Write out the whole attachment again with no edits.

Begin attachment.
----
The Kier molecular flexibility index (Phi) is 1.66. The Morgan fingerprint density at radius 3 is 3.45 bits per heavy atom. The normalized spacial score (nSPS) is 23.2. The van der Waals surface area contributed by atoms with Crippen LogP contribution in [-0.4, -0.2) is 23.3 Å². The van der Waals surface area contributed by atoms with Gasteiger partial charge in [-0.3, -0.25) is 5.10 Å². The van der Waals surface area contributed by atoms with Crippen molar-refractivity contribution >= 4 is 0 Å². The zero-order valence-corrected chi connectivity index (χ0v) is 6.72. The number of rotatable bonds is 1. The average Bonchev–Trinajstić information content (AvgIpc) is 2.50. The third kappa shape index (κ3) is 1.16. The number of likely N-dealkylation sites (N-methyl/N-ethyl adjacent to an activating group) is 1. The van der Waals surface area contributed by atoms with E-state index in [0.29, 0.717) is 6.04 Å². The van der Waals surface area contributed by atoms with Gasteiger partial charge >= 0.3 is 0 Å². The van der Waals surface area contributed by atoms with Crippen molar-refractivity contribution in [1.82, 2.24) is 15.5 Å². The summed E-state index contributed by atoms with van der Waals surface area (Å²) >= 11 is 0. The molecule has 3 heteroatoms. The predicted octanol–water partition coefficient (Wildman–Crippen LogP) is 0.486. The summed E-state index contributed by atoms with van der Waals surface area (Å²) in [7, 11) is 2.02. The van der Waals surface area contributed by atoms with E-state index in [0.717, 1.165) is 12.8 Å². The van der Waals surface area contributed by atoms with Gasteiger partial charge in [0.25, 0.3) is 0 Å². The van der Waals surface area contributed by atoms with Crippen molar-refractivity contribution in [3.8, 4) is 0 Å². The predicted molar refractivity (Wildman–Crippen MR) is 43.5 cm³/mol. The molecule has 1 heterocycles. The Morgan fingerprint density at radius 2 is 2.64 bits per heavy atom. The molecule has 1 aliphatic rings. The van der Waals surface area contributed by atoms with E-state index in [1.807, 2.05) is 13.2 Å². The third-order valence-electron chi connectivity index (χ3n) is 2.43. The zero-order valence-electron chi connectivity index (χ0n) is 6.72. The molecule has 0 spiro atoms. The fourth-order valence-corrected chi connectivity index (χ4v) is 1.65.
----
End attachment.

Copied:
The Kier molecular flexibility index (Phi) is 1.66. The Morgan fingerprint density at radius 3 is 3.45 bits per heavy atom. The normalized spacial score (nSPS) is 23.2. The van der Waals surface area contributed by atoms with Crippen LogP contribution in [-0.4, -0.2) is 23.3 Å². The van der Waals surface area contributed by atoms with Gasteiger partial charge in [-0.3, -0.25) is 5.10 Å². The van der Waals surface area contributed by atoms with Crippen molar-refractivity contribution >= 4 is 0 Å². The zero-order valence-corrected chi connectivity index (χ0v) is 6.72. The number of rotatable bonds is 1. The average Bonchev–Trinajstić information content (AvgIpc) is 2.50. The third kappa shape index (κ3) is 1.16. The number of likely N-dealkylation sites (N-methyl/N-ethyl adjacent to an activating group) is 1. The van der Waals surface area contributed by atoms with E-state index in [0.29, 0.717) is 6.04 Å². The van der Waals surface area contributed by atoms with Gasteiger partial charge >= 0.3 is 0 Å². The van der Waals surface area contributed by atoms with Crippen molar-refractivity contribution in [1.82, 2.24) is 15.5 Å². The summed E-state index contributed by atoms with van der Waals surface area (Å²) >= 11 is 0. The molecule has 3 heteroatoms. The predicted octanol–water partition coefficient (Wildman–Crippen LogP) is 0.486. The summed E-state index contributed by atoms with van der Waals surface area (Å²) in [7, 11) is 2.02. The van der Waals surface area contributed by atoms with E-state index in [0.717, 1.165) is 12.8 Å². The van der Waals surface area contributed by atoms with Gasteiger partial charge in [0.25, 0.3) is 0 Å². The van der Waals surface area contributed by atoms with Crippen molar-refractivity contribution in [3.8, 4) is 0 Å². The predicted molar refractivity (Wildman–Crippen MR) is 43.5 cm³/mol. The molecule has 1 heterocycles. The Morgan fingerprint density at radius 2 is 2.64 bits per heavy atom. The molecule has 1 aliphatic rings. The van der Waals surface area contributed by atoms with E-state index in [1.807, 2.05) is 13.2 Å². The third-order valence-electron chi connectivity index (χ3n) is 2.43. The zero-order valence-electron chi connectivity index (χ0n) is 6.72. The molecule has 0 spiro atoms. The fourth-order valence-corrected chi connectivity index (χ4v) is 1.65.